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Utah gets the First Mover award again in the DUI race. The state was the first to lower blood alcohol content (BAC) limits from 0.10 to 0.08 back in 1983, and now they are the first in the country to make the next dip, down to 0.05. Will this change things? Some are saying the only thing it will change is Utah's public image.
Utah state Rep. Norm Thurston, a Republican, sponsored the bill to lower the DUI limit to 0.05, which goes into effect on December 30, 2018. Though many publicly blame his roots in the Church of Jesus Christ Latter-day Saints, a dry religion, as the impetus for this change, Thurston insists this is not the case. He claims his support of the bill was at the request of the National Transportation Safety Board, which has been urging states to lower DUI limits to 0.05 since 2013. All states eventually followed Utah and lowered their limits to 0.08. So perhaps Utah is on the leading edge. But the hospitality industry said this has put their business on the bleeding edge.
Some say that this new law regulates drinkers and non-Mormons, and therefore is fundamentally unfair. According to Michele Corigliano, the executive director of the Salt Lake Area Restaurant Association, the industry does not condone drunk driving, but worries the new law sends an inhospitable message to tourists and adds to the perception that Utah has strange liquor laws. "We want this to be a welcoming place to all people," she said.
Many restaurants are concerned that the added cost to pay for a ride home will come out of a diner's weekly restaurant budget. Or worse, diners will stop ordering alcoholic drinks, which are a major contributor to the restaurant industry's profitable bottom line. The restaurant industry says it will not fight the bill, but would like some changes, including a tiered punishment system for those with BAC of 0.05 to 0.08.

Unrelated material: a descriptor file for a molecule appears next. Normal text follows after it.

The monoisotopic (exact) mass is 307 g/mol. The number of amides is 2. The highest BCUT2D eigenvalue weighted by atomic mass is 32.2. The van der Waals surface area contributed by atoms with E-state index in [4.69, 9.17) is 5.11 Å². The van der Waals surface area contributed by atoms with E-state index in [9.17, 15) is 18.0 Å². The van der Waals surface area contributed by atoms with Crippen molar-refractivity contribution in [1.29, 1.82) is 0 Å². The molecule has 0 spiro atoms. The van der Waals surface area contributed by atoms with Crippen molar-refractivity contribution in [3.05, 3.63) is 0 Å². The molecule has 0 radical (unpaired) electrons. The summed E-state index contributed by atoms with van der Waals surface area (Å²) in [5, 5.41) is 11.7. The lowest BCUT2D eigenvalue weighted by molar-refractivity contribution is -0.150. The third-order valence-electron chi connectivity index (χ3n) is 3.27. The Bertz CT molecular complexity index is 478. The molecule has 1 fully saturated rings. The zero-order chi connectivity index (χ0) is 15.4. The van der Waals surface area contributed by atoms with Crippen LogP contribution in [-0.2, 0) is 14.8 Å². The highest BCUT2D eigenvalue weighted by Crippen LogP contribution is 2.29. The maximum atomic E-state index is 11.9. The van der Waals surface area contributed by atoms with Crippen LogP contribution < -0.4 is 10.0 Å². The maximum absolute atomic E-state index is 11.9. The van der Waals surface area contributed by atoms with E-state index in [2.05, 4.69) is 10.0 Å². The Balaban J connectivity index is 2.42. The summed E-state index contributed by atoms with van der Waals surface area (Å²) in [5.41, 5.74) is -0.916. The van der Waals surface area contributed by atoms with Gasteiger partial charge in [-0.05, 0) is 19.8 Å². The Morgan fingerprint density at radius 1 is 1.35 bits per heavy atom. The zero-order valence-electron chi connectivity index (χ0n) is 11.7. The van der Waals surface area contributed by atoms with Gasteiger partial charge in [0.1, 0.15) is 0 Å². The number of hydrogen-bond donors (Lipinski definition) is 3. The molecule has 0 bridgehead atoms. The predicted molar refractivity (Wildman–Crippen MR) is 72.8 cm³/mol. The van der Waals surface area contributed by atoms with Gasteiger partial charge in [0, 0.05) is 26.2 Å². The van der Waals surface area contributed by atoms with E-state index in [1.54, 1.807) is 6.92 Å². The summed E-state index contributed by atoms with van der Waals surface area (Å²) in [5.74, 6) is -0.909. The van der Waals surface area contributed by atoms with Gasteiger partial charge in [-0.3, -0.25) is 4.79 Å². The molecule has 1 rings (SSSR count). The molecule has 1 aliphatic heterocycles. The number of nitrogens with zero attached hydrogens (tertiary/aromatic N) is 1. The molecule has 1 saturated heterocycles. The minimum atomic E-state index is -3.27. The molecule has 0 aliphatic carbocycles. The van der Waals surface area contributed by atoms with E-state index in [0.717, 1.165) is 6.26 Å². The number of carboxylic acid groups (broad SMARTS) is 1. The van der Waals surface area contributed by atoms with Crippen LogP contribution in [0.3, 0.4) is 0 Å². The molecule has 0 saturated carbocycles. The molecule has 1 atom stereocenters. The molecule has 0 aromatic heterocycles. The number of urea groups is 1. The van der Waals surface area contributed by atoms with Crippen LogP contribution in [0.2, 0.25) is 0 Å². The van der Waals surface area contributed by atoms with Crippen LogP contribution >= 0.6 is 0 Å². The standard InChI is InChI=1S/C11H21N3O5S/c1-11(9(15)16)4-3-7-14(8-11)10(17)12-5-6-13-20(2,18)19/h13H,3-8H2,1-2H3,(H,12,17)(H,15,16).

The Utah Highway Patrol claims the new law will not change much on their end. "Troopers and officers throughout the state should already be arresting based on impairment, not based on a per se limit, and that standard is not going to change," according to Sgt. Nick Street with the Utah Highway Patrol. Street adds, "I think people are making better decisions on the front end of a night," by designating drivers or using ride-hailing apps. Indeed, it may not change much on the safety side of things either. There have only been 23 fatal crashes involving BAC between 0.05 and 0.07 in Utah between 2006 and 2015. In 2015 alone, there were 2,021 alcohol-related driver crashes in Utah, resulting in 37 deaths. Though some may say if it saves just one life, it's a good thing.
If you or someone you love has been pulled over for a DUI, contact a local DUI attorney immediately. A lawyer may be able to reduce, or in some way minimize, the criminal consequences of your arrest.
Meeting with a lawyer can help you understand your options and how to best protect your rights. Visit our attorney directory to find a lawyer near you who can help.